[Tim Bishop, an attorney representing the water district] said the state’s actions fly in the face of the compact’s provisions, shunning a congressionally mandated binding agreement…

The legal team points to areas like Denver and the Salt Lake City metro area as regions that depend on water supplies governed by interstate compacts — such as the Colorado River compact of 1922 that allocates that water among seven recipient basin states, including Utah. But Utah actually joined with Colorado, Idaho, Nevada, New Mexico, Indiana and Michigan in urging the high court to refrain from unraveling the 10th Circuit decision. “We have a very strong interest” that Oklahoma’s position be upheld, said Norm Johnson, the natural resources attorney for the Utah Attorney General’s Office. “A compact does not equal permission to disregard the water laws of equal sovereign (states).”

Johnson said it should be telling that both lower courts have sided with Oklahoma and respected the right of states to govern what happens to the water within their boundaries.

From Circle of Blue (Brett Walton):

At the heart of the lawsuit is whether the language of the Red River Compact — signed in 1978 by the basin states of Arkansas, Louisiana, Oklahoma, and Texas, and ratified two years later by Congress — gives entities in Texas the right to water that originates in a particular river basin in Oklahoma…

Tarrant’s legal team argues that if the Supreme Court upholds the federal appeals court ruling, which supported Oklahoma’s restrictions on out-of-state water sales, the justices would throw existing water compacts into chaos and would encourage protectionist policies from states wanting to guard water resources on their soil. The problem is that almost no one outside of Texas shares that view…

Tarrant has not found much sympathy in this case. Nearly all of the amicus briefs — filings from parties interested in the outcome but not directly involved — have sided with Oklahoma. Arkansas and Louisiana, the two other states bound by the Red River Compact, filed on behalf of Oklahoma, as did a group of water law professors and a pair of water districts in Colorado that draw from interstate rivers. Even states that are part of other interstate compacts — a diverse group including Colorado, Idaho, Indiana, Michigan, Nevada, New Mexico, and Utah — share Oklahoma’s position.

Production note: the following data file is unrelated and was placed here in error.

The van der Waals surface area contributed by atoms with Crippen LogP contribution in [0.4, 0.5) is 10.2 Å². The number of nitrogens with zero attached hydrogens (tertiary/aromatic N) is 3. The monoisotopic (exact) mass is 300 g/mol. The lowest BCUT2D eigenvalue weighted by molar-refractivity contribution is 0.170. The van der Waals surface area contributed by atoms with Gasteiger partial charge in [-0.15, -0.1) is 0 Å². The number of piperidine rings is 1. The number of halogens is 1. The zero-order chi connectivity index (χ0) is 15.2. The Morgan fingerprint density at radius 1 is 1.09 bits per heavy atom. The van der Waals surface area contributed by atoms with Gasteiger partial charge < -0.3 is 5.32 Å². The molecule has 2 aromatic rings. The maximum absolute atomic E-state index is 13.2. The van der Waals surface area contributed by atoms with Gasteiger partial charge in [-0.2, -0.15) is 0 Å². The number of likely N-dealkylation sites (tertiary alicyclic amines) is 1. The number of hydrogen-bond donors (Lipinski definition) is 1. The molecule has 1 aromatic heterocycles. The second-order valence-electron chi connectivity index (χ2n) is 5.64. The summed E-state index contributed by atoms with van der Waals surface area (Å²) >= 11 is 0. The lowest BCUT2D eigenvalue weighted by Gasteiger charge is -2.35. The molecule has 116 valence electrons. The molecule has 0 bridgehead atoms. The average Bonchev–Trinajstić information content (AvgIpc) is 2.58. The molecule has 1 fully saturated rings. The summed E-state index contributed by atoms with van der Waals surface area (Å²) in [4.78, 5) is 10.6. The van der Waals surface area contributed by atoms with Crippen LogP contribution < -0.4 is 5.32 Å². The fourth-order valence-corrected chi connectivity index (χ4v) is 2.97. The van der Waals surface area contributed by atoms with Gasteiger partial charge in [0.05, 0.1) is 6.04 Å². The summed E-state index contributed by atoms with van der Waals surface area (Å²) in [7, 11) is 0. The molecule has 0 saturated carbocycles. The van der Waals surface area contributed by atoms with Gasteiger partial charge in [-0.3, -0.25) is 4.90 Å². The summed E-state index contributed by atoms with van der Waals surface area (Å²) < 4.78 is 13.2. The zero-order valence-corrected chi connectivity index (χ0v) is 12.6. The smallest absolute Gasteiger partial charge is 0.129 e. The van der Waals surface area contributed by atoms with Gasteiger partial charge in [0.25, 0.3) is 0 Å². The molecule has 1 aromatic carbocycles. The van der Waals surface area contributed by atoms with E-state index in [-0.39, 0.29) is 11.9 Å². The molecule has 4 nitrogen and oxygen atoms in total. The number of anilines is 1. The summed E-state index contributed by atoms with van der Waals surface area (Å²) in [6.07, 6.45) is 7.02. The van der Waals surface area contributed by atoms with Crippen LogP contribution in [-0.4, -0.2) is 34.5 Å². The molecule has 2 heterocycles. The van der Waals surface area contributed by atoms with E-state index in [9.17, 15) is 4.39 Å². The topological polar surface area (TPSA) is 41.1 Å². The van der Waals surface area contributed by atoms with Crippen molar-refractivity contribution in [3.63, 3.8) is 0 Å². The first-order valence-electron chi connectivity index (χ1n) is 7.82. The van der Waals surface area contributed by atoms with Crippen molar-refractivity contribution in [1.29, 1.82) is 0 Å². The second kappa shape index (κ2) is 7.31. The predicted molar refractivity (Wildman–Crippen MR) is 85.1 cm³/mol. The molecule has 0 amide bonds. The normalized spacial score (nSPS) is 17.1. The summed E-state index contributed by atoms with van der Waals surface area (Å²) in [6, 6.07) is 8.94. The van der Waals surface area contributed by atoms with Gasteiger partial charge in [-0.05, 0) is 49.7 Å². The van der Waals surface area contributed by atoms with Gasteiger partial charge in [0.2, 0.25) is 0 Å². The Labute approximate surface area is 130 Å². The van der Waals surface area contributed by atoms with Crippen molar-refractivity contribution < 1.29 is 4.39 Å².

Seemingly the only groups supporting Tarrant are Texas-based organizations and the city of Hugo, Oklahoma, which would like to sell water to Texas. The U.S. Solicitor General also backs Texas.

Mark Davis, director of the Tulane Institute on Water Resources Law and Policy in New Orleans, told Circle of Blue that this case is mostly a compact issue and is not about the Commerce Clause.

“If you have water, you read the compact one way. If you don’t, you read it another,” said Davis, who co-signed an amicus brief supporting the Tenth Circuit’s ruling in favor of Oklahoma. “The fact that Texas has a growing need for water means it’s going to read as many rights into the compact as it can.”

Arkansas and Louisiana, in their amicus brief, wrote that the provision about the equal rights in sub-basin 5 “simply does not constitute a clear expression by the signatory states or Congress that this one phrase was added for the purpose of overriding the regulatory authority of the States over intrastate waters that was otherwise maintained throughout the Compact.”

The compact also makes clear that the states have the power to regulate water within their boundaries. And Arkansas and Louisiana — two wet states that use riparian law that differs from the rights-based system in the American West — have different legal traditions for water than their fellow Red River states.

More water law coverage here.